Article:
Published On: Mon, Feb 19th, 2018

Does democracy promote peace? We are told continually that it does. Let’s compare the rhetoric to the reality”By James Ostrowski practices law in Buffalo New Yourk

New Yourk (BMC)-Does democracy promote peace? We are told continually that it does. Let’s compare the rhetoric to the reality.Not to be confused with a republic, a democracy is a system in which, theoretically, what the majority says goes. The reality, however, is more complex and much uglier. In a democracy, various political elites struggle for control of the state apparatus by appealing to the material interests of large voting blocks with promises of legalized graft.

Thus, we may modify our definition of democracy to mean a system in which our rulers are chosen by a majority of those who bother to show up on election day, exclusive of those who lack the minimal mental skills required to cast a lawful ballot.

In modern democracies, individuals allegedly retain certain rights that cannot be overridden by the majority. Who defines and enforces those rights? Officials chosen by the majority. So much for individual rights in a democracy. Probably the most salient feature of modern democracy is the bizarre notion that whatever the majority says constitutes sublime moral principle.

In truth, democracy is nothing more than the numerous bullying the less numerous. It is an elaborate rationalization for the strong in numbers to impose their will on the electorally weak by means of centralized state coercion. What a formula for peace! If democratic states can impose their will on their own minority populations, why not impose their will on other countries, states, and peoples, particularly if they are not democratic? Strange it is, though, that pugnacious democrats always forget the principle of majority rule when war comes. They have never sought the prior consent of the majority of the inhabitants of the nations they seek to conquer, subdue, and rule.

Modern democracies tend to extensively intervene in the free market by means of high taxes, welfare, and subsidies in order to buy the votes that keep the politicians in power. As Ludwig von Mises demonstrated, each intervention into the economy causes problems that lead to the demand for ever further interventions. Government thereby creates its own demand. Eventually, the economic problems become intractable, leading to the inevitable temptation to create a foreign policy distraction. Combine that with the fact that war, while undeniably harming the economy, gives the appearance of stimulating the economy, and we have a formula for why democratic governments would have a motive for war. Any similarities between this discussion and FDR’s desperate bid to get us into World War Part II is purely intentional.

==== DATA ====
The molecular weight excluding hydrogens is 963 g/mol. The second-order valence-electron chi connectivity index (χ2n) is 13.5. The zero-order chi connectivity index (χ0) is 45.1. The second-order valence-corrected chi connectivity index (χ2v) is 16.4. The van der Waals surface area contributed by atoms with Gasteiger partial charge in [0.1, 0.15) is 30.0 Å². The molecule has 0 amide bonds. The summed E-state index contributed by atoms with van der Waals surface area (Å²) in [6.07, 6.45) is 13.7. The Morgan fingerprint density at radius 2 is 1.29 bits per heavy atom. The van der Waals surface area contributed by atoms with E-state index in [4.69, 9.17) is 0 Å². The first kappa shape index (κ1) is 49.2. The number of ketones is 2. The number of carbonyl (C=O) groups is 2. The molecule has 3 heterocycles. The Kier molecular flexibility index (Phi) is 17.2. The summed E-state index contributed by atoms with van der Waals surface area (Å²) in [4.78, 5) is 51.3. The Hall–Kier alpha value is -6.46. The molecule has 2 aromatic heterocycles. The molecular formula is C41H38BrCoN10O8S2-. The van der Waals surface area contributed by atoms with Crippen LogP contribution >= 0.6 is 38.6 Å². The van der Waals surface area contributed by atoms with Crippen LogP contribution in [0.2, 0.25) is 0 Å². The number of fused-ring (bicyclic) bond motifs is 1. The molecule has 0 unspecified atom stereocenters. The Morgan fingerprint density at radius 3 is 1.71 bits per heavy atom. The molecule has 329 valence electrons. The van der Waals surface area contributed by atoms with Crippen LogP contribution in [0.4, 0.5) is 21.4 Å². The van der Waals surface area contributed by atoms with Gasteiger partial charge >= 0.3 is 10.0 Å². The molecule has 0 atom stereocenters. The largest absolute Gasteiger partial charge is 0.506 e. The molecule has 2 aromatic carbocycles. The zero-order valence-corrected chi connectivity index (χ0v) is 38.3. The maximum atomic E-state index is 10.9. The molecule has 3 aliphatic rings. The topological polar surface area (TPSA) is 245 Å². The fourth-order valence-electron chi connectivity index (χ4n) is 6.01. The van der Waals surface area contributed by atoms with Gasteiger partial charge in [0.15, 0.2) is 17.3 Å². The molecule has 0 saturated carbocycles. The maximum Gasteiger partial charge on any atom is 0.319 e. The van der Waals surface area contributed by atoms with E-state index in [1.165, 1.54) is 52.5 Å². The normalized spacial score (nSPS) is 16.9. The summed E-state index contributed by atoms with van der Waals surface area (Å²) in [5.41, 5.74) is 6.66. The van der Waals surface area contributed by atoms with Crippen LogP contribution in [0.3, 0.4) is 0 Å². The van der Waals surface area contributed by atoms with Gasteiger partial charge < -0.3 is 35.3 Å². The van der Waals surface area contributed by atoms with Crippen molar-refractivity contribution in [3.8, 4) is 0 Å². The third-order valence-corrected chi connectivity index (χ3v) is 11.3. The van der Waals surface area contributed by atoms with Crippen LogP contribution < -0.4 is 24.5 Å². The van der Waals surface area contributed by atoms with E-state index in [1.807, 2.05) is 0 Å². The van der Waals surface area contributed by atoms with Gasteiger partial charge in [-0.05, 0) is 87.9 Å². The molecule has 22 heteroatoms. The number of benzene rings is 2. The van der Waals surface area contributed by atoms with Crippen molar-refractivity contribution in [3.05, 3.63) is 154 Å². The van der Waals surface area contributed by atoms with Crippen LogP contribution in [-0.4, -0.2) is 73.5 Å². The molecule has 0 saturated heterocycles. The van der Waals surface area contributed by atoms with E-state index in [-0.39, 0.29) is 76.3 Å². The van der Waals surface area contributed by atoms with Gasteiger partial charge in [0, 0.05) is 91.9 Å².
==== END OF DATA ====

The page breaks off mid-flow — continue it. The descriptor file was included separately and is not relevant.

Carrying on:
Democracies also have the means to fight wars. Analysts of war spend too much time thinking about why wars are fought and far too little time contemplating the means of war. The resources for war are acquired by conscription, taxation, confiscation, and inflation. Without cannon and cannon fodder, there are no wars. With their aura of legitimacy, democracies are particularly adept at utilizing all these means. Since citizens tend to identify with the democratic state, there is usually little trouble conscripting troops and confiscating the economic resources required for war.

True, democracies rarely fight each other. That’s like saying that seven-foot-tall men rarely fight each other. There just haven’t been that many democracies around in the last 150 years, and, furthermore, six of them are English-speaking countries. What are they going to fight about—their accents? Democracies do, however, like to fight non-democracies. They did so in World War Parts I and II. Suppose they gave a war and the democracies didn’t show up.

But, you may say, the non-democracies started all these wars. Really? The United States was looking for any excuse to get into World War Part I—against Germany. Examination of the international law quagmire that led to American involvement in World War Part I leads me to conclude that the United States had four options: declare war on Germany, declare war on England, declare war on both, or mind its own business. Democracies, however, do not seem to mind their own business. What is clear is that the scope of American involvement in that war far exceeded anything justified by the alleged cause of that involvement: German attacks on American shipping in the North Atlantic.

The United States has always seemed to get attacked just when its leaders were plotting to drag the nation into war by any means possible—Fort Sumter, Remember the Maine, the Lusitania, etc. What a relief; we got attacked. What about Japan and Pearl Harbor? It seems our mind-our-own-business democracy wanted Japan out of China. Our leaders wanted China in the hands of the mass murderer Chiang or the megamurderer Mao. An oil embargo was imposed on a country that had no oil. Thus, the United States provoked Japan into starting a war. That does not mean that Japan was justified, merely that it was, in its own mind, provoked. No democratic provocation, no war.